This is the most confusing issue we will address in these questions. You may have to read what follows several times to understand the implications, but it will be worth your while.
One of Arbitron’s most effective negotiating tricks is to focus attention on a problem that can be fixed at minimal cost so as to distract from broader problems that would cost much more to fix. One tool in this effort is DDI, Designated Delivery Index.
Arbitron sets quotas for age, sex, ethnicity, and other criteria in an effort to mirror the population of each market. It then recruits families matching the desired criteria. Unfortunately, not all panelists actively participate by carrying their meters, so each month’s In-Tab, those panelists who actually participated in the month’s survey, may not mirror the population.
DDI is a device to obfuscate how far off the in-tab is. Arbitron sets a modest goal of how close it needs to get to the quotas (currently 75- 80% in the most difficult cells), and then indexes the actual in-tab to this goal. The effect of setting a goal well below Arbitron’s own quota and then indexing to this goal is to appear to be reaching desired in-tabs while falling woefully short.
If you are confused by all these arithmetic gymnastics, you are supposed to be. That’s the point. If Arbitron is supposed to have 100 people in a cell and they end up with 80, it is clear that they only achieved 80% of their quota. But if they arbitrarily decide that while their goal is 100, they will settle for 80, then hitting 80 equals a DDI of 100. So they can declare victory, all the while never discussing the actual numbers.
The broader goal of obfuscation is to focus on cells and direct the discussion away from the total in-tabs. As long as Arbitron discusses in-tabs as percentages of goals, they never have to address the drastically lower PPM in-tabs.
Houston’s last diary book had approximately 4,000 diaries in the metro. Last month Houston had 1,435 active panelists. Houston has seen almost a two-thirds drop in the in-tabs going from diaries to PPM.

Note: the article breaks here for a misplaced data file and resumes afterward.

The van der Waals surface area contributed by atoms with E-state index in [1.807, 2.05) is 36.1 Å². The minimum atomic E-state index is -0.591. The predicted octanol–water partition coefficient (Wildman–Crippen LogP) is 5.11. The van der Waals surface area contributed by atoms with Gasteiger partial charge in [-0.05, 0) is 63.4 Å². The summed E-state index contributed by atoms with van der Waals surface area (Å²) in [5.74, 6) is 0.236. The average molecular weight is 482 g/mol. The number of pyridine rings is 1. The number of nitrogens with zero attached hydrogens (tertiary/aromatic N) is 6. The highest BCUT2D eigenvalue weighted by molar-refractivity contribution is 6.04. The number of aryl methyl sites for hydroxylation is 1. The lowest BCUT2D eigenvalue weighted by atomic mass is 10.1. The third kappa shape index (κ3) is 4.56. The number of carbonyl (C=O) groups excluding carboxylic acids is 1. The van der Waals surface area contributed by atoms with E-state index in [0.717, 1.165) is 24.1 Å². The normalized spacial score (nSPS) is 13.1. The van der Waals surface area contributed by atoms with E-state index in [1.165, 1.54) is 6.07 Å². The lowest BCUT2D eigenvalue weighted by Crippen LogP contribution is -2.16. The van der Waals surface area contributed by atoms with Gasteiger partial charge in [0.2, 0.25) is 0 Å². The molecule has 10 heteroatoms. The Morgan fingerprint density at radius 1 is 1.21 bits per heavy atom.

New York has dropped from 13,000 diaries to about 3,500 active panelists. Philadelphia has dropped from about 4,500 diaries to about 1,400 active panelists, 12+. And so on.
PPM markets have about one-quarter to one-third of the in-tabs they had before.
As PPM rolled out, Arbitron assured stations that even with fewer participants, we would have more accurate ratings compared with the diary. As with so many aspects of PPM, no one bothered to question Arbitron’s assertion. And when it comes to accuracy, PPM has delivered less than the promise.
The formula shown at the top of the page is the calculation for margin of error. (For the sake of brevity, we’re going to skip a great deal on the background of error. Go here if you want to understand more about margin of error.)
All you need to understand about error is that ratings are estimates. Estimates based on surveying a sample of people are subject to error (wobbles). The smaller the sample, the greater the error, the greater the wobbles.
The standard error formula applies to surveys like Presidential elections, but when it comes to radio listening estimates, things get a little more complicated. Using statistical analyzes, Arbitron claims that their rating estimates are more accurate than the traditional formula for calculating error. They use a different formula and something they call ESB, Effective Sample Base.
The ESB is larger than the actual in-tab. For example, New York’s 12+ in-tab in May was 3,822, but Arbitron claims an Effective Sample Base of nearly 32,000. In other words, Arbitron claims that their overall AQH estimates are as accurate as if they surveyed 32,000 people.
That seems like a lot of people until we look back at New York diary surveys. New York’s diary ESB was over 37,000 people. In other words, by Arbitron’s calculations, the Effective Sample Base has declined. According to the ESB numbers, Arbitron lost 5,000 in-tab persons in the switch-over to PPM.
Because of the nature of ESBs, they drop very quickly when looking at demos and dayparts. Looking at W25-49 in morning drive, ESB in New York has dropped from over 8,000 to less than 6,000, a drop of 25%.
We won’t debate whether Arbitron’s ratings are as accurate as they claim. Let’s assume they are. According to their own estimates, cutting in-tabs by two-thirds has significantly reduced the accuracy of radio listening estimates, particularly in standard sales demos and dayparts. Arbitron might be justified in reducing in-tabs with PPM, but not to the extent they did.
You can find out what kind of hit your market has taken by going to your Arbitron ebook, turning to the Methodology tab and selecting Table B. Select a demo and daypart, find the number, square it, and that is your ESB. Then pull out your last diary book, go to the back few pages and find Table B there. Square that. Compare the PPM and diary numbers. That’s the impact of cutting in-tabs by two thirds. If you have any trouble, give us a call.
So here’s our question to Arbitron: